A short time after my confirmation, we moved our family of five from Virginia to Texas. And though we both loved the liturgy and sacraments, we joined an independent charismatic church. I loved that little church and its people. But it was there that an emptiness and longing began to grow in my heart.

Two years later my husband answered the call to be a minister that he heard at age 18. He was ordained, and we moved to northwest New Jersey – rural and mountainous. He pastored a nondenominational protestant church. The congregation was as small as the building that was built in 1908 – white clapboard with a tall steeple, in the woods.

We lived in this idyllic setting for seven years. While there we experienced, individually and as a couple, some of our greatest spiritual growth. We truly lived by faith. Our house and utilities were paid for by the church. And Ed’s salary of $50 a week covered food, clothing, insurance, gas. Everything for five of us. Though we never went begging, we always reasonably dressed well and had our needs met.   We didn’t mind that we could never afford dinner at a restaurant or a movie at a theater. I also remember the first time of many that we sat down to dinner and I whispered to Ed, “This is the last food in the house.” We sat down and thanked God for his blessings. And while we ate, we heard a knock at the door. A member of our church stood laden with bags of groceries. It wasn’t the only time we witnessed God’s mercy to provide for us.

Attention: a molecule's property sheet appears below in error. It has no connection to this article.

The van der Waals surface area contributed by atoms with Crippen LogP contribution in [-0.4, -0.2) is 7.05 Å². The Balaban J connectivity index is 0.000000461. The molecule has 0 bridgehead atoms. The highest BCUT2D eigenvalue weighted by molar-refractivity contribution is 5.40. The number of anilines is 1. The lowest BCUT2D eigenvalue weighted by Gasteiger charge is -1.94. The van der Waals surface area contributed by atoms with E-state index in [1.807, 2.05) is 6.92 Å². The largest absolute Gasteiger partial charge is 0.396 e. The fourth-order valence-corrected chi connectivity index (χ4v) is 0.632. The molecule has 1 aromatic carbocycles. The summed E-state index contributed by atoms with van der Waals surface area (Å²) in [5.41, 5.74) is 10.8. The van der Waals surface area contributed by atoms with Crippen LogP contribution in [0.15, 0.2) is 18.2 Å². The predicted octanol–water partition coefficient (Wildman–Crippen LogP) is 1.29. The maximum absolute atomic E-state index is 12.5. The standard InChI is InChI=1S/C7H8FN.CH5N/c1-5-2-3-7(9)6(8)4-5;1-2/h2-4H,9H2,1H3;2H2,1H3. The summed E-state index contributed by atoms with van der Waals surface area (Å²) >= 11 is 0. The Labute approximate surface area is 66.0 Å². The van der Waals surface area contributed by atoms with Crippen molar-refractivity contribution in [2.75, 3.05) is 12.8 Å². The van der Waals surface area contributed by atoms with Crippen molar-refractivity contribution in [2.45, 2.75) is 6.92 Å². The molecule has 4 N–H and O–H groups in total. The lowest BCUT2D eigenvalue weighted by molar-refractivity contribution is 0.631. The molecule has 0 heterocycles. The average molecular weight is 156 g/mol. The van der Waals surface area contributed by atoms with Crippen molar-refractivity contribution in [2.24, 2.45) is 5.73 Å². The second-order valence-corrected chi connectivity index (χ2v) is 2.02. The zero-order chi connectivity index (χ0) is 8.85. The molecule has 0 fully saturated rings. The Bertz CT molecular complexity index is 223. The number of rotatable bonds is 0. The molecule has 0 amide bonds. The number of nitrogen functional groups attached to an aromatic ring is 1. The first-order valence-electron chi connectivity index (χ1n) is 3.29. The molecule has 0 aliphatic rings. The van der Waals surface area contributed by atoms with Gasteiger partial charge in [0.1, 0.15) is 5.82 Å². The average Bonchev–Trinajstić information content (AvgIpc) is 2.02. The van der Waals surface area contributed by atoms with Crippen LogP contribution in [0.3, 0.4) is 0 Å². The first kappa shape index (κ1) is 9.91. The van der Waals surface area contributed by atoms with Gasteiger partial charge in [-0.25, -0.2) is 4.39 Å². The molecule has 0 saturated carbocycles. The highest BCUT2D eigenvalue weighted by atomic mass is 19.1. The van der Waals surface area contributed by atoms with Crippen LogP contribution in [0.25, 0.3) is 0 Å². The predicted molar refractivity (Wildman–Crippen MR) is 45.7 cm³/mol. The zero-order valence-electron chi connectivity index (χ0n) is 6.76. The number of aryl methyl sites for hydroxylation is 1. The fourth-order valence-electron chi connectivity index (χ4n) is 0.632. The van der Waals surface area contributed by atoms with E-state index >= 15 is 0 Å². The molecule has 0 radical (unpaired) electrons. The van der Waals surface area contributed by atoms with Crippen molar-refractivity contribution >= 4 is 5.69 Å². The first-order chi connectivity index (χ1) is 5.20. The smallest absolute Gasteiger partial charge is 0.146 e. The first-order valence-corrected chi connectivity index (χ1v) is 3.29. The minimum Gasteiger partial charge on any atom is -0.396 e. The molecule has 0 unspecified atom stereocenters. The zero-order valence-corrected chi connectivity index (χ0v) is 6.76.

But those years of spiritual growth were also the most intense. Despite the indescribable beauty of living in the woods, and the miraculous outpouring of His mercy, most of our growth was like being tested by fire. And much of the growth involved weekly court appearances that culminated in a two-week trial, which, by the way, ended hands down in our favor.